• Many recruitment specialists view the use of social and professional networking sites as one of the most important trends in e-recruiting. The report cites two reasons for this: first, these types of sites can be used as a way to establish employer brand, especially among young people and, second, recruiters can obtain more-detailed information about candidates and find potential job matches through the social and professional connections that form the basis of such networking services.
  • The increased ease of use is likely to continue to be a developing feature of recruitment technologies. So while e-recruiting may now be focusing on increasing the depth of information about job fit, it is also likely to continue to lead to a wider span of access to technology-based recruitment services for employers, whether or not they have a dedicated HR department. The report notes that one tried-andtrue technique—the employee referral— is still extremely effective in attracting both quantity and quality of job candidates. Cohen urges companies to “ capitalize on that with technology. Make [employee referrals] part of the e-recruiting process.”

Along with its many benefits, there are concerns that some recruiters mention when looking to the future of e-recruiting, according to the report. Privacy will continue to be an ongoing issue, especially where data collected extends beyond traditional resume information such as video resumes and information gathered from social networking sites.

Another concern is the danger of becoming too dependent on technology to make the best job matches.

But “ it’s not just an issue of relying too much on technology,” Cohen says. “ You don’t want to rely on just one source,” whatever that source is. “ You want to source different places and measure results so you know if modifications need to be made.”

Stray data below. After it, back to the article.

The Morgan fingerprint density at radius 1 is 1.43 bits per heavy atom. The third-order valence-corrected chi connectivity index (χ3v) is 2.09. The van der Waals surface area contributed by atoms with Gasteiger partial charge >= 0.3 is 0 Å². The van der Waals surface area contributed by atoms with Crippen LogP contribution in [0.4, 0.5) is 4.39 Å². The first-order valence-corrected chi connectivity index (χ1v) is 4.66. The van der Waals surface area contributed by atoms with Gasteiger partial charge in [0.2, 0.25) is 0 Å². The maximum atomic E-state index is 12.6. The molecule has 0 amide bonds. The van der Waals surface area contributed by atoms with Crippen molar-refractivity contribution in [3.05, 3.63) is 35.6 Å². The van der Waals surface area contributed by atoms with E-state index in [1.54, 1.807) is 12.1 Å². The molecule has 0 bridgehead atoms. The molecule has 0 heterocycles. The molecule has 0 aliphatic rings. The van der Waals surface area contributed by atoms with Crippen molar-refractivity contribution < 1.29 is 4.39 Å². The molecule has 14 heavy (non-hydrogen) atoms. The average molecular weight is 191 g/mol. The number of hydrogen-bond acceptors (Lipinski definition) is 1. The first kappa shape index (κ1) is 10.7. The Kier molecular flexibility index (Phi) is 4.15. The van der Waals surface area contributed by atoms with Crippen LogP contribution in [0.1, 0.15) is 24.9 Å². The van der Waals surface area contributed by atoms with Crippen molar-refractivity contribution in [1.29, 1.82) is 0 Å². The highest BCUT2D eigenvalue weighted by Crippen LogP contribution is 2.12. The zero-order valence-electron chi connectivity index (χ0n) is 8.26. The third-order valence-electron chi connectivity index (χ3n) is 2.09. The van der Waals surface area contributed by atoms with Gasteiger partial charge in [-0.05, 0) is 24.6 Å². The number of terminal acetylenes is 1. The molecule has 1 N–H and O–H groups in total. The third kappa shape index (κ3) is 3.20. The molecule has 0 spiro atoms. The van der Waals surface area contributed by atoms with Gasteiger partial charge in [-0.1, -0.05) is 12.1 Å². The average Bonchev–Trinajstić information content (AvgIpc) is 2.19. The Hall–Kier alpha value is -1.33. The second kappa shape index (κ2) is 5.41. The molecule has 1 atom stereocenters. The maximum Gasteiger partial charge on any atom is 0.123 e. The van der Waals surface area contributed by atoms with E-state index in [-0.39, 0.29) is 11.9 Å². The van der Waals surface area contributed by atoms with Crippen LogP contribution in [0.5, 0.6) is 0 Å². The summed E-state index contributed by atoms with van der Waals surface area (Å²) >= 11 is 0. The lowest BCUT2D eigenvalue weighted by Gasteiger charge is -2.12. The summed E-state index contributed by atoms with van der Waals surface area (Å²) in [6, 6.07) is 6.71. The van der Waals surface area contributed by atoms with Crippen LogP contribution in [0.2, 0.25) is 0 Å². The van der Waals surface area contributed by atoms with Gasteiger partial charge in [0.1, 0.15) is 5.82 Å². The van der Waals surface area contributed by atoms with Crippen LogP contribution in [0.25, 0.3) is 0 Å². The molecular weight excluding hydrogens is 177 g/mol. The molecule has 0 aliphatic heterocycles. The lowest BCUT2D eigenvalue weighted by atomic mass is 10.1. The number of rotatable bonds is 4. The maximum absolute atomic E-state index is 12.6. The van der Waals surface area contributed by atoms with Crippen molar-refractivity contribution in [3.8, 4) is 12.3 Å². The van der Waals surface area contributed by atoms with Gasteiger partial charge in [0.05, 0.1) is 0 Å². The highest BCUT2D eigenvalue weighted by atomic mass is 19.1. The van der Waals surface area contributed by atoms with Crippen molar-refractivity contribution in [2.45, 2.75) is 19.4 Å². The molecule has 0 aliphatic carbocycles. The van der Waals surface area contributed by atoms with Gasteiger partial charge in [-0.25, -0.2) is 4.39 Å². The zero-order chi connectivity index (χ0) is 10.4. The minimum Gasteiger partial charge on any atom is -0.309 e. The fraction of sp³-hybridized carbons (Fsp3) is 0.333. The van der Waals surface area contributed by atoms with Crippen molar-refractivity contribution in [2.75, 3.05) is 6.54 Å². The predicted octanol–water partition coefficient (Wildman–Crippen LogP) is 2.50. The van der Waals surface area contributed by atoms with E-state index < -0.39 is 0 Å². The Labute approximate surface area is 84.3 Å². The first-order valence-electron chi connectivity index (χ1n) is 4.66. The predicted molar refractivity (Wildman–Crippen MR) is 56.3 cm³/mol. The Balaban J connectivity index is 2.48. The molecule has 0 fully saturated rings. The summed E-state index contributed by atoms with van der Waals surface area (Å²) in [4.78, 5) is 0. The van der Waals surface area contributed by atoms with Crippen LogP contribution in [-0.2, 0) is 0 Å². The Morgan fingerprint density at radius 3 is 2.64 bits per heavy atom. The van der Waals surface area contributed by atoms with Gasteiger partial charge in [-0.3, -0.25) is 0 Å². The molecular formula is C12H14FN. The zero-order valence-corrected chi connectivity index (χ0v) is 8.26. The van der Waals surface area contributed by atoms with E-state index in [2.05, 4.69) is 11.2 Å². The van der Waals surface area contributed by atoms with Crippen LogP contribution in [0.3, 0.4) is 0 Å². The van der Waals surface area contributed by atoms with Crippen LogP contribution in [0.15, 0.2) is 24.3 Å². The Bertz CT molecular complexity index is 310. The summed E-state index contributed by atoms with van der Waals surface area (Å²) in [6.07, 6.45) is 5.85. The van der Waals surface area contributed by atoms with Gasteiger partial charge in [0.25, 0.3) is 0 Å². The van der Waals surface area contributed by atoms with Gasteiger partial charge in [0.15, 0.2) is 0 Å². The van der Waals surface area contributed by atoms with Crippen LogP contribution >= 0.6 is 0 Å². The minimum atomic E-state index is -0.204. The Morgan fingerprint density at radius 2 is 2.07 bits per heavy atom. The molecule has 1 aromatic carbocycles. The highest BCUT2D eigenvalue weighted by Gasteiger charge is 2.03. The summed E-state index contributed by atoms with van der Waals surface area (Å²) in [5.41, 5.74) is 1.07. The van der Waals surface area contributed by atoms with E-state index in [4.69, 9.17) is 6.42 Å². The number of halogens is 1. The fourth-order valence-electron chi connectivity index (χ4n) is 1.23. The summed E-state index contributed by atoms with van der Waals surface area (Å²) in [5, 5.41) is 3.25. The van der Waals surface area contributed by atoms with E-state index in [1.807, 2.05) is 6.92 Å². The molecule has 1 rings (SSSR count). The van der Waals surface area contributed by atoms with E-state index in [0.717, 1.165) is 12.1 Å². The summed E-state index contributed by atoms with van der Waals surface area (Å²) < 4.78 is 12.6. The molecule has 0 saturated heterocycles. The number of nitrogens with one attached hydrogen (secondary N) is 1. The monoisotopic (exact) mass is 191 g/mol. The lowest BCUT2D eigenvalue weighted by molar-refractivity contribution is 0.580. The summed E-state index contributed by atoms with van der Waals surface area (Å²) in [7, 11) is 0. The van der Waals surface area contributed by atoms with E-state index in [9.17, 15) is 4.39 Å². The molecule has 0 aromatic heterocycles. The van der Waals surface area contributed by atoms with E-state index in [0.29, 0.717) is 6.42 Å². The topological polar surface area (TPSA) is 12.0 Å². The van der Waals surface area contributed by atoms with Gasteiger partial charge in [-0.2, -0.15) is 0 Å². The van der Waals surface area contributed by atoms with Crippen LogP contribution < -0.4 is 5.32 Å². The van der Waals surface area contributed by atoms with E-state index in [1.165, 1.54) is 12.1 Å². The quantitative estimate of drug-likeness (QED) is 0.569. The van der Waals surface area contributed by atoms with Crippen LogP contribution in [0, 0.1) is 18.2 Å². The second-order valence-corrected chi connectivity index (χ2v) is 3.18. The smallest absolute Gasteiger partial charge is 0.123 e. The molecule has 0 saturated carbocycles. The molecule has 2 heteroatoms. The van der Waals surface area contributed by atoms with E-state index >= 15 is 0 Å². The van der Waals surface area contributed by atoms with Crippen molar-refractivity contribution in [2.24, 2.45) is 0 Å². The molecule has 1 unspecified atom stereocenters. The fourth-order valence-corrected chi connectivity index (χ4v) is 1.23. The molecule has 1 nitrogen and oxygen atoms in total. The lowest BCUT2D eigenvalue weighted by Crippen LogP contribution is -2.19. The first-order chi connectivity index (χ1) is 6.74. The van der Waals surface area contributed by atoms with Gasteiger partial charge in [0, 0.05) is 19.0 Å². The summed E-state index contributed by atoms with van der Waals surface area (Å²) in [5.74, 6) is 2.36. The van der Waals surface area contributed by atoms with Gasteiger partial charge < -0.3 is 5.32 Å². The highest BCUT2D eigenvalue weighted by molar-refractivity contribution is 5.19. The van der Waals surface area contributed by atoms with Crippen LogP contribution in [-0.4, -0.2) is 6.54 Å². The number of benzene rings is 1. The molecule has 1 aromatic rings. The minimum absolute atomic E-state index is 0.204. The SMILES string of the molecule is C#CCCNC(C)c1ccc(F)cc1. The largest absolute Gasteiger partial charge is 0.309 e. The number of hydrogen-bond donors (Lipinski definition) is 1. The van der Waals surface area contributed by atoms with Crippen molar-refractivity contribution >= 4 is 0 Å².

Five years from now, Cohen predicts, companies will provide potential candidates with much more information before they even apply for jobs to ensure better fits and filter out unqualified candidates.

“ You may want to encourage people to look more at the organization. Give candidates information about things such as how much travel is expected, what career paths are available, what opportunities there are for professional development. The more realistic you are, the more likely you are to have somebody who not only is a good fit, but is more likely to stay because the person will know what it’s really like to work for the company.”

And, Cohen predicts that organizations will do more to allow potential candidates “ to branch out to different pages,” using as an example Toyota, which has a as well as a domain.

“ You can be more granular in how you focus,” she says.

Stephenie Overman is editor of STAFFING MANAGEMENT.

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 SHRM Webcast

'Dot Jobs': What Have We Learned About Internet Recruiting in the Past Five Years?
View this webcast featuring Debra Cohen, Ph.D., SPHR, Chief Knowledge Officer.

 Surveys Findings


Organizations with a .jobs domain, compared to companies without such domains, were signifi cantly more likely to:

  • Offer direct navigation in their advertising campaigns.
  • Monitor the average number of clicks it takes for job candidates to fi nd the career section on their organization’s web site.
  • Have an applicant tracking system.
  • Use search engines to review information posted online by a job candidate.
  • Use social networking sites to review information posted by a job candidate.
  • Have received candidates through online diversity job boards or niche web sites.
  • Indicate that it was “ easy” or “ very easy” for job seekers to apply for a job.
  • Report that they expected their 2007 recruiting costs to decrease compared with 2006. Respondents from high-tech organizations and large-staff-sized organizations were more likely to have a .jobs domain, suggesting that these types of organizations may be at the forefront of embracing new technologies. SHRM conducted its e-recruiting survey in March 2007, asking U.S. respondents who indicated they had responsibility for planning, implementing or managing recruitment activities about experiences with Internet recruiting at their organizations